Rediscover: Call It Sleep

When Call It Sleep by Henry Roth (1906-1995) was first published in 1934, it received critical acclaim but suffered commercial failure. The book was out of print until 1960, then released in paperback in 1964. Literary critic Irving Howe's front page review in the New York Times Book Review, the first for a paperback, propelled Call It Sleep to the bestseller lists. It has since sold more than a million copies.

Call It Sleep reflects Roth's experience as a Jewish immigrant in the ghetto of New York's Lower East Side during the early 20th Century. Like his protagonist, David Schearl, Roth was born in Galicia, Austro-Hungary, before arriving in the United States. Call It Sleep follows six-year-old Schearl's tumultuous family, religious and social lives amid crowded tenements and rough streets. Over the course of three years, Schearl's relationship with his family unravels and his friendship with fellow slum-kids leads down dark paths.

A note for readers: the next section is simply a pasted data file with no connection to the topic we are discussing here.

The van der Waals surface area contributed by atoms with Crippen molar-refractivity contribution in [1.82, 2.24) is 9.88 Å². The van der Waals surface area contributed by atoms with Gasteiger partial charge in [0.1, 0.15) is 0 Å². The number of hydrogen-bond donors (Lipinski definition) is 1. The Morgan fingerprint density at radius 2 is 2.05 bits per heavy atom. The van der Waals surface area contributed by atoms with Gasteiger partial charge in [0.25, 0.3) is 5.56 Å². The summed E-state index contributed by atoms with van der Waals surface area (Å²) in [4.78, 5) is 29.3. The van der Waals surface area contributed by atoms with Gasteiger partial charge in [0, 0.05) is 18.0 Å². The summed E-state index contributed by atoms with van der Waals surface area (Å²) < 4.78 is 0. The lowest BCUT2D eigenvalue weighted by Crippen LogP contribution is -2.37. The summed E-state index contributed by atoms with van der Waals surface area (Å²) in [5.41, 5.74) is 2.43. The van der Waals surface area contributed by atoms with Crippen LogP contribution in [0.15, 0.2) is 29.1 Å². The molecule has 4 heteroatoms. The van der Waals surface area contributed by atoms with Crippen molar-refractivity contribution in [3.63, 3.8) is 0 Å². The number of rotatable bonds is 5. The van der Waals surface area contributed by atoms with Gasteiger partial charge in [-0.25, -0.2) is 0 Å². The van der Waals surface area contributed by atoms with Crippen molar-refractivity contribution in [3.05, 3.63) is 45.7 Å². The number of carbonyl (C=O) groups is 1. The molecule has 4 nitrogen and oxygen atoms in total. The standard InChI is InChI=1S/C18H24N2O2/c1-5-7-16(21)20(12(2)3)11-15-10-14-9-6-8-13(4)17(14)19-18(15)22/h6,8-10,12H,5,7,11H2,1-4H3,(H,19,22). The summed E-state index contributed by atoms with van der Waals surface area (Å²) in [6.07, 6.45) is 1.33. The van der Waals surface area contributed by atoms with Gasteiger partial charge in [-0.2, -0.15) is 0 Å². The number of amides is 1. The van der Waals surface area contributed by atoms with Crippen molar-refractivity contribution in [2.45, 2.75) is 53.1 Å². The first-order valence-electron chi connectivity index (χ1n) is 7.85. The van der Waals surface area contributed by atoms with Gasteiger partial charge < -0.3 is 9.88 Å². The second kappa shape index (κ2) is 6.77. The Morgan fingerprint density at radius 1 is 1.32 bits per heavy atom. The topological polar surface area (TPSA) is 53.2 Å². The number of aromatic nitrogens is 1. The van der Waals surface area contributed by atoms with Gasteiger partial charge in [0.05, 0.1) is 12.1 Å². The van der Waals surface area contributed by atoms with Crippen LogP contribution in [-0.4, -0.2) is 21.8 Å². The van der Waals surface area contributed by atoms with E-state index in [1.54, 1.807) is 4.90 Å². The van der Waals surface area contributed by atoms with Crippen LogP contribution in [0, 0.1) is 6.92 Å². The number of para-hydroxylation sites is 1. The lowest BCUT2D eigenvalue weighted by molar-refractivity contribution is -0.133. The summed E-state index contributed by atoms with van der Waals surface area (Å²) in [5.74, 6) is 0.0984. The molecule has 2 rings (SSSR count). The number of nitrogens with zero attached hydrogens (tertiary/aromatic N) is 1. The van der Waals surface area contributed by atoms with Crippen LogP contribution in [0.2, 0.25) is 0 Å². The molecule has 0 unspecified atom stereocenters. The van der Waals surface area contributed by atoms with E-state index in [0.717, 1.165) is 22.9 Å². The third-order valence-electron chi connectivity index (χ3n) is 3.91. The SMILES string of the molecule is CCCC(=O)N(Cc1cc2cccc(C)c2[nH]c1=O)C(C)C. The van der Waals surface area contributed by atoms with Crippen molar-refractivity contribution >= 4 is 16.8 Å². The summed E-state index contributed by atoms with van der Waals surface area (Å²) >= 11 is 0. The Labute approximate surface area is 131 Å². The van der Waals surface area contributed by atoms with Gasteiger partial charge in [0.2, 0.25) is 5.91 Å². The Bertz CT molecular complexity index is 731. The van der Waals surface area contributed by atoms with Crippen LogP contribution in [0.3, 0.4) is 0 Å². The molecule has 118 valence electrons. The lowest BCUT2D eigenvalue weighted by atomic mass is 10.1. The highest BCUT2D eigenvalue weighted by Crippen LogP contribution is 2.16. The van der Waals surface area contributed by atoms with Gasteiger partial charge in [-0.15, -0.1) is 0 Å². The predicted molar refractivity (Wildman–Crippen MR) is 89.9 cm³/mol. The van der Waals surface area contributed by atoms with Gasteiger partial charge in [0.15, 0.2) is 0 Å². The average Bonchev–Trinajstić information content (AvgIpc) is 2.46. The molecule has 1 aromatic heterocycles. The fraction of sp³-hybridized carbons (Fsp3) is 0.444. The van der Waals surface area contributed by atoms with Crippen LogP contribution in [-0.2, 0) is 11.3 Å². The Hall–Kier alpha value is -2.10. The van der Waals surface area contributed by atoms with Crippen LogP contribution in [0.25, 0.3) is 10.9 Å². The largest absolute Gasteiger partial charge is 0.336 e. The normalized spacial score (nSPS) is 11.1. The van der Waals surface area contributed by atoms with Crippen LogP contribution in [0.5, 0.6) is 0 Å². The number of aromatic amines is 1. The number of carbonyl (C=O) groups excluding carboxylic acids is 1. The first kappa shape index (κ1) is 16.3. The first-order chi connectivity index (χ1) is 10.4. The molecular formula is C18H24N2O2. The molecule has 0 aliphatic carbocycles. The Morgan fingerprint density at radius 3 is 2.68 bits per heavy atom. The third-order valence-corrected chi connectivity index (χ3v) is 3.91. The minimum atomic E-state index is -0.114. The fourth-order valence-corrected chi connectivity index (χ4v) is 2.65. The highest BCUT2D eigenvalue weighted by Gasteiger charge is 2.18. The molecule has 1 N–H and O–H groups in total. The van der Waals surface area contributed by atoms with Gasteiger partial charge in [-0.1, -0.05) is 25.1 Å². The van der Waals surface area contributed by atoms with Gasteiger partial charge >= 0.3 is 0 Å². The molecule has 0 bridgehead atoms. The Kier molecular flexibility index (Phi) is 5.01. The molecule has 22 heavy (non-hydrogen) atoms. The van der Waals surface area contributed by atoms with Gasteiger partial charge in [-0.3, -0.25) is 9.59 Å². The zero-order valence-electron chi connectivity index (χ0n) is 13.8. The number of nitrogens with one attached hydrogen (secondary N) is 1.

Roth experienced decades of writer's block following the commercial failure of Call It Sleep. His next novel, an epic work called Mercy of a Rude Stream, was published in four volumes in 1994-95. Like Call It Sleep, Mercy of a Rude Stream echoes Roth's real-life experiences, this time as a young man in Jewish-Irish Harlem between 1914 and 1927. His final novel, An American Type (2010), is a posthumously published collection of scenes from Roth's life taking place after Mercy of a Rude Stream, including his time as a farmer in Maine. Call It Sleep was last released in 2005 by Picador ($19, 9780312424121). --Tobias Mutter

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